Grid units (Defense Mapping)
You can specify grid units in page, map, or relative units. There are three page units: millimeters, centimeters, and inches. If any of these units is chosen, the distance calculated for the grid component is on the page, not in real-world lengths. The grid tools calculate the length of page units using the scale of the grid. For example, using 2 centimeters as a distance, interval, or length in a grid tool will result in a feature that has a distance calculated as 1,000 meters on the ground if the grid has a scale of 1:50,000 (2 * 0.01 * 50000 = 1000).
Map units are divided into two categories: linear/projected or angular/geographic. Linear unit options include feet, yards, miles, nautical miles, meters, and kilometers. Linear units are displayed when a grid component is defined using a projected coordinate system. Because a grid's primary coordinate system must be a projected coordinate system, the default units listed will be linear.
If an ancillary coordinate system is chosen, which is also a projected coordinate system, the units remain linear. Some grid components, like the mask, cannot have an ancillary coordinate system specified, so by default, they inherit only linear units from the primary coordinate system. Any grid component that requires a distance, interval, or length using linear map units has an actual real-world distance calculated. For example, a value of 200 meters creates features at 200 meters on the ground in the feature class.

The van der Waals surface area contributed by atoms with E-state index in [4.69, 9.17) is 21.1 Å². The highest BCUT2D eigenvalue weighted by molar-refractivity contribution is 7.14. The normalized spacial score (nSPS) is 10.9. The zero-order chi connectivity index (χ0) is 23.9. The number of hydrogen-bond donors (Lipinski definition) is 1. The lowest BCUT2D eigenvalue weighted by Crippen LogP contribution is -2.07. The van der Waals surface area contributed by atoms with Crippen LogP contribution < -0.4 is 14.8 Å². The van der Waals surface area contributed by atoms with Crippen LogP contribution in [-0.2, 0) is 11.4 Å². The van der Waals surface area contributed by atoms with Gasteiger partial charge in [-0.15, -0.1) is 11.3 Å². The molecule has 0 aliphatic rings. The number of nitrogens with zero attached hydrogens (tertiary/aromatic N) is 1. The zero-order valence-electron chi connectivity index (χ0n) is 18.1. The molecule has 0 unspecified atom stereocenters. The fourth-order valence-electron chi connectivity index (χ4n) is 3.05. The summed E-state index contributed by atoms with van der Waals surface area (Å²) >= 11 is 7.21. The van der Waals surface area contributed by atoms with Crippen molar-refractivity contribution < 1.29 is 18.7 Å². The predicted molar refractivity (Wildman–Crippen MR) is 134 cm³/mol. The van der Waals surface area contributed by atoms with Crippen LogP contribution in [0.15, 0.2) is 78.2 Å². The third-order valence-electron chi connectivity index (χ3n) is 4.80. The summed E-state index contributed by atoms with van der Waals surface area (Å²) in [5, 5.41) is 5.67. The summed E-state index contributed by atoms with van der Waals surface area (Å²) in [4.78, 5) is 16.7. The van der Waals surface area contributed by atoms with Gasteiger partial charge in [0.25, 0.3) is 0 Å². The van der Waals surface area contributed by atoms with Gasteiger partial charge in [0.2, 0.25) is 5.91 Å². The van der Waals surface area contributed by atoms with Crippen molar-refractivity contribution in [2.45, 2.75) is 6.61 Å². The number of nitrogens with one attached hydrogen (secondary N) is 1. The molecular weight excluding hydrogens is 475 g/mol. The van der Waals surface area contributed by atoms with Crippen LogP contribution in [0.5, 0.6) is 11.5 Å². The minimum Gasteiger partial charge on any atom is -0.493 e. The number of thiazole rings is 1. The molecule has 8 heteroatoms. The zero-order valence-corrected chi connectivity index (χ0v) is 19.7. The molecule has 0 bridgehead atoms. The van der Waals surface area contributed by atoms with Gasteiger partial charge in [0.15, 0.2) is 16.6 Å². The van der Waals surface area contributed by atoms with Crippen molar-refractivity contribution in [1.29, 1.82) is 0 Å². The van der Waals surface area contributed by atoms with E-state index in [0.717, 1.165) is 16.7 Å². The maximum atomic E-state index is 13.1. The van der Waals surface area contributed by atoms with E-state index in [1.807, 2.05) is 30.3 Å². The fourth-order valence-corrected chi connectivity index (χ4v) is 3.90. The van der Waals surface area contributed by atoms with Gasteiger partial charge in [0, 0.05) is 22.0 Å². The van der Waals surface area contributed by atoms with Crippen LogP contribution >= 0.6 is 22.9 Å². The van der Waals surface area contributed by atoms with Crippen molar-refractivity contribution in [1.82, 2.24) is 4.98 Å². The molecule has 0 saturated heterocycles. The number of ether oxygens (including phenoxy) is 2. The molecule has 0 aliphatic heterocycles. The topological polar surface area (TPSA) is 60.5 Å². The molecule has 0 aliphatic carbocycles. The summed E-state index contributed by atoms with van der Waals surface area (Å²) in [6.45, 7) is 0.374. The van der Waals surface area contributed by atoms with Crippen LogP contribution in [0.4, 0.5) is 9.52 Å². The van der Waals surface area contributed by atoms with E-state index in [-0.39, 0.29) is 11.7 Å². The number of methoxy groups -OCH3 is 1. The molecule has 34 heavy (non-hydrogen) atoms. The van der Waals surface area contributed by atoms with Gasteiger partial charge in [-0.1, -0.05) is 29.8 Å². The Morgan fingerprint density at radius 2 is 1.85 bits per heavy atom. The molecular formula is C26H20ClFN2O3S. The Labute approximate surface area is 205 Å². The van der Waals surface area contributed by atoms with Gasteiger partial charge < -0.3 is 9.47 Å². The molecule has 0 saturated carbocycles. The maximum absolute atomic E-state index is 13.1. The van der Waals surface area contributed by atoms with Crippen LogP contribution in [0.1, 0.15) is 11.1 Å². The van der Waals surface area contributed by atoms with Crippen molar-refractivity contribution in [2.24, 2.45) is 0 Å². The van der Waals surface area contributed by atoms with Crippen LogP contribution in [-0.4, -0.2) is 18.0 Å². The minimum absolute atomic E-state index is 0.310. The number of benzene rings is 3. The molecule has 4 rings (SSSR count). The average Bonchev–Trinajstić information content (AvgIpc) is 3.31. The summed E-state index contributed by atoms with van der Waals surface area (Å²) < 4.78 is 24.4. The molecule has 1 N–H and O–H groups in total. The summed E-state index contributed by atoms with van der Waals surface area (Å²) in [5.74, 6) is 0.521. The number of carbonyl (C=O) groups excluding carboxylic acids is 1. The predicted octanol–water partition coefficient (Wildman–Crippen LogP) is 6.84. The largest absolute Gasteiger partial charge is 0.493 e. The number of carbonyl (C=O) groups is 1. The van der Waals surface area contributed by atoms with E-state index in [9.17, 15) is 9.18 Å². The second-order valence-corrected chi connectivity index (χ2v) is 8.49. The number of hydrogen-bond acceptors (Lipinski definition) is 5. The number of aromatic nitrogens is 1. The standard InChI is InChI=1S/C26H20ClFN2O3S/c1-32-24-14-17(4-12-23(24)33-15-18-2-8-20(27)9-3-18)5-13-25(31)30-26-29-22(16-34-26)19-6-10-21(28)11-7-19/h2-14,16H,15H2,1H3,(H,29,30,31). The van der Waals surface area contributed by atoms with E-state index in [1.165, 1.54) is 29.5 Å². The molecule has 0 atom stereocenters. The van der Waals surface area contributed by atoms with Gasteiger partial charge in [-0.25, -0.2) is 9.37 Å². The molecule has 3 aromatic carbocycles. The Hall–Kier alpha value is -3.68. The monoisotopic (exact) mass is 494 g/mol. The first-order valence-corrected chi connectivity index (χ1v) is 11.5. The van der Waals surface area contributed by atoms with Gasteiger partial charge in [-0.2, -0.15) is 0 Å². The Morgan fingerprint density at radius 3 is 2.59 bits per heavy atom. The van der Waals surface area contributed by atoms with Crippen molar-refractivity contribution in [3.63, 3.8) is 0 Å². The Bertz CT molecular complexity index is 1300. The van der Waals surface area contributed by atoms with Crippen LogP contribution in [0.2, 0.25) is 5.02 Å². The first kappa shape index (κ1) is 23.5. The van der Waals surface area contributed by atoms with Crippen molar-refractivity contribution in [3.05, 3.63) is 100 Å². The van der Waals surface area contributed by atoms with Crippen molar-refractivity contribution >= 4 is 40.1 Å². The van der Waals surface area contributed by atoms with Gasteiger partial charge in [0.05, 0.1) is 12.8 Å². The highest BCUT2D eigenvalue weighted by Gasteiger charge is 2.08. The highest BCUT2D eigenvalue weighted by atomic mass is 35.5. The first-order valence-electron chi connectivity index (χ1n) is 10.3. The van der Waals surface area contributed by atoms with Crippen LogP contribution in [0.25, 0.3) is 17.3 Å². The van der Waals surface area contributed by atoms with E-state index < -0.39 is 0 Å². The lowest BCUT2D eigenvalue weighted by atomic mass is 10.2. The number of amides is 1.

Angular map units
Angular map units include degrees, minutes, and seconds. Angular units are only available when the ancillary coordinate system chosen is a geographic coordinate system. Any grid component that requires a distance, interval, or length using angular units has an actual real-world distance calculated using angular measurements. For example, a value of 2 minutes creates features at 2 minutes on the ground. The actual distance on a map changes based on the latitude and longitude of the map's area of interest.
Relative units include a single option called Percentage. This option is only available on grid lines, ticks, and points. Instead of describing an absolute distance or location on the ground, Percentage looks at the length or distance of the source feature or component and divides it accordingly. For example, if a percentage value between 33.3 and 50 is used, only two sets of points are created. Values greater than 50 result in one set of points being created in the center, and values of 33.3 or less result in the creation of two or more sets of points.